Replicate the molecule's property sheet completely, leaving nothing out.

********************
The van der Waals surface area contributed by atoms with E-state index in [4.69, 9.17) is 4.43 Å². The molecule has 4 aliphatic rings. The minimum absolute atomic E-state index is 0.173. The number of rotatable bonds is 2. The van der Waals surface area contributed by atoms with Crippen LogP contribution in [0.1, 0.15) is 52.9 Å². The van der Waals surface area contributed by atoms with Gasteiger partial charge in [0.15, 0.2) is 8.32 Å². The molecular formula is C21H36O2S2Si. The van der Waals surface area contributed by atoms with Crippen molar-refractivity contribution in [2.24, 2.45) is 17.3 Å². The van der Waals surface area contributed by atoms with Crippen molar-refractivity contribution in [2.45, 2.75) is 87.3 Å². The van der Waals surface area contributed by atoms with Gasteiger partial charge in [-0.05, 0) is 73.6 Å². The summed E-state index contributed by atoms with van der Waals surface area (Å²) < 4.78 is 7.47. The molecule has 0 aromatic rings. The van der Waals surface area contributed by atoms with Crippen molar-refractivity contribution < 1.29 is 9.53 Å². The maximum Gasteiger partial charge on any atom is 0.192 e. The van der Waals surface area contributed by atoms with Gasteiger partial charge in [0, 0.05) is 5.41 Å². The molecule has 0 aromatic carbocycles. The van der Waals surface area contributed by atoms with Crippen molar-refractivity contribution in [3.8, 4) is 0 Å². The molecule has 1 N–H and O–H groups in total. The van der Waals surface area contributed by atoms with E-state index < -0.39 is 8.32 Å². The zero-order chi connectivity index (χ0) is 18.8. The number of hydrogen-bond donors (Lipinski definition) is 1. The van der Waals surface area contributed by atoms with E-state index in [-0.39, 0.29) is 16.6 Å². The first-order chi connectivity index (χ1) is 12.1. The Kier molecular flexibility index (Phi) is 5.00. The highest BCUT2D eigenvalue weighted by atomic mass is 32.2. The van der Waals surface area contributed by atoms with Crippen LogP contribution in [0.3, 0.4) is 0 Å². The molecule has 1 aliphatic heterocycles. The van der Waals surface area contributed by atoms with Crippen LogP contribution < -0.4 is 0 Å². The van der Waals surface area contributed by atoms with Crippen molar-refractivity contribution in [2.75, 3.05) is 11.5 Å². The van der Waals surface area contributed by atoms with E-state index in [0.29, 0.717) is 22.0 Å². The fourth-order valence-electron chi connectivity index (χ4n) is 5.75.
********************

The van der Waals surface area contributed by atoms with E-state index in [4.69, 9.17) is 4.43 Å². The molecule has 4 aliphatic rings. The minimum absolute atomic E-state index is 0.173. The number of rotatable bonds is 2. The van der Waals surface area contributed by atoms with Crippen LogP contribution in [0.1, 0.15) is 52.9 Å². The van der Waals surface area contributed by atoms with Gasteiger partial charge in [0.15, 0.2) is 8.32 Å². The molecular formula is C21H36O2S2Si. The van der Waals surface area contributed by atoms with Crippen molar-refractivity contribution in [2.24, 2.45) is 17.3 Å². The van der Waals surface area contributed by atoms with Crippen molar-refractivity contribution in [2.45, 2.75) is 87.3 Å². The van der Waals surface area contributed by atoms with Gasteiger partial charge in [-0.05, 0) is 73.6 Å². The summed E-state index contributed by atoms with van der Waals surface area (Å²) < 4.78 is 7.47. The molecule has 0 aromatic rings. The van der Waals surface area contributed by atoms with Crippen molar-refractivity contribution < 1.29 is 9.53 Å². The maximum Gasteiger partial charge on any atom is 0.192 e. The van der Waals surface area contributed by atoms with Gasteiger partial charge in [0, 0.05) is 5.41 Å². The molecule has 0 aromatic carbocycles. The van der Waals surface area contributed by atoms with Crippen molar-refractivity contribution in [3.8, 4) is 0 Å². The molecule has 1 N–H and O–H groups in total. The van der Waals surface area contributed by atoms with E-state index < -0.39 is 8.32 Å². The zero-order chi connectivity index (χ0) is 18.8. The number of hydrogen-bond donors (Lipinski definition) is 1. The van der Waals surface area contributed by atoms with E-state index in [-0.39, 0.29) is 16.6 Å². The first-order chi connectivity index (χ1) is 12.1. The Kier molecular flexibility index (Phi) is 5.00. The highest BCUT2D eigenvalue weighted by atomic mass is 32.2. The van der Waals surface area contributed by atoms with Crippen LogP contribution in [0.3, 0.4) is 0 Å². The molecule has 1 aliphatic heterocycles. The van der Waals surface area contributed by atoms with Crippen LogP contribution < -0.4 is 0 Å². The van der Waals surface area contributed by atoms with Crippen molar-refractivity contribution in [2.75, 3.05) is 11.5 Å². The van der Waals surface area contributed by atoms with E-state index in [0.29, 0.717) is 22.0 Å². The fourth-order valence-electron chi connectivity index (χ4n) is 5.75.